George Eliot

The George Eliot Hospital (GEH) NHS Trust’s website carries the following statement, under a headline of “Trust given green light for future plans“:

The Trust has announced they are moving forward with their plans to seek a strategic partner to secure a sustainable future for its services and the care it provides to local people after receiving agreement to proceed.

George Eliot’s Board has agreed that it is in the best interests of the hospital, its patients and staff to seek a partner via a competitive procurement process.  This enables both NHS and non-NHS healthcare providers to make proposals and for the Trust to ensure that it can choose the best solution to achieve clinical and financial sustainability.

The phrasing here, by including ‘both NHS and non-NHS‘, is extremely deceptive. All NHS Trusts are under severe financial pressures at the moment, especially because the Treasury routinely ‘claws back’ any financial surplus from those Trusts who manage to balance their books. In this context, it is extremely unlikely that any other NHS Trust is going to express any interest.

This means that GEH is the latest in what is likely to become an extremely long list of NHS hospitals and under services coming up for grabs by private health operators.

Does it work?

A key question in all of this is, ‘Does it work?’. Are ‘franchising’ or other forms of privatisation likely to resolve financial problems and lead to better, more secure health services for patients?

There is one case study that we can already refer to: Hinchinbrooke. This hospital was handed over to private health company Circle from late 2011 into early 2012, amid much fanfare about how a private operator would run the hospital more efficiently than the ‘bureaucracy-ridden’ NHS.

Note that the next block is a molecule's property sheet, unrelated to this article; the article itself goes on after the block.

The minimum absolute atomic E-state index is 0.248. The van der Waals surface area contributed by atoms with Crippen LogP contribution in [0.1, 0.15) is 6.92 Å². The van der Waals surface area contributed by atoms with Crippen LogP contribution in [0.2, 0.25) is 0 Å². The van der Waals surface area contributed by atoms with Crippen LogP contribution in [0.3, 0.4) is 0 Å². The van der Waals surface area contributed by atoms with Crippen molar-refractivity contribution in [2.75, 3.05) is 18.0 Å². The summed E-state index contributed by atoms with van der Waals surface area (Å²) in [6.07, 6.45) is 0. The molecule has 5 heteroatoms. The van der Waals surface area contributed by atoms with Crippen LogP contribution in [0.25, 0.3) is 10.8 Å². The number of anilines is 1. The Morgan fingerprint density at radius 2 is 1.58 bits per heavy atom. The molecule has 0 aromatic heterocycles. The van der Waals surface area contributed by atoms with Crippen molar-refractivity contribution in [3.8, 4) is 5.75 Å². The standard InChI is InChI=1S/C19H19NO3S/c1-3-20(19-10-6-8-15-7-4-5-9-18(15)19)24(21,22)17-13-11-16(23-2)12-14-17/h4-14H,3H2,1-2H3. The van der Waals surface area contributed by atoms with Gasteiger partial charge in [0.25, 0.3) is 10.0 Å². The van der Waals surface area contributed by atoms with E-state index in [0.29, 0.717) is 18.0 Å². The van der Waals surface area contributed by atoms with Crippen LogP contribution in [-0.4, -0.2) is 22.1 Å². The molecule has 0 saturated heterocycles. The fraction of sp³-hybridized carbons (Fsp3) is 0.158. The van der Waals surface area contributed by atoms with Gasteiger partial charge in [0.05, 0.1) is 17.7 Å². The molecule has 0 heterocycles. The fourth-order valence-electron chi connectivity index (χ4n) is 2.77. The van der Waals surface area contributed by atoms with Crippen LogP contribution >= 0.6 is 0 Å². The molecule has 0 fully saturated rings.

However, in November last year the National Audit Office (NAO) published its audit report of the hospital and raised serious concerns:

Circle plans to achieve £311 million in projected savings over the ten-year life of the franchise, which is unprecedented as a percentage of annual turnover in the NHS..on an annual income of around £73 million

£311 million over 10 years means an average saving of £31.1 million per year – compared to a previous annual income of £73m – so around 43% of the Hinchingbrooke’s annual income before its privatisation. Even compared to the enhanced income of £107m that was granted to Circle to take over the hospital, the cuts targeted by Circle represent 29%.

Under no circumstances can cuts of 29-43% be made without adverse impact on services and on the patients who rely on them.

The NAO calls these savings ‘unprecedented’. They also appear to be unachievable. According to the NAO

the Trust had generated an in-year deficit of £4.1 million by September 2012, which was £2.2 million higher than planned

So, according to the NAO, Circle promised an ‘unprecedented’ level of cuts – and has been unable to deliver them. If it succeeds in its plan, the people who depend on Hinchingbrooke face massive reductions in their services – and if it fails, a hospital has been handed over to a private company for supposed ‘inefficiency’ and financial failings – for it to then fail to deliver promised efficiencies.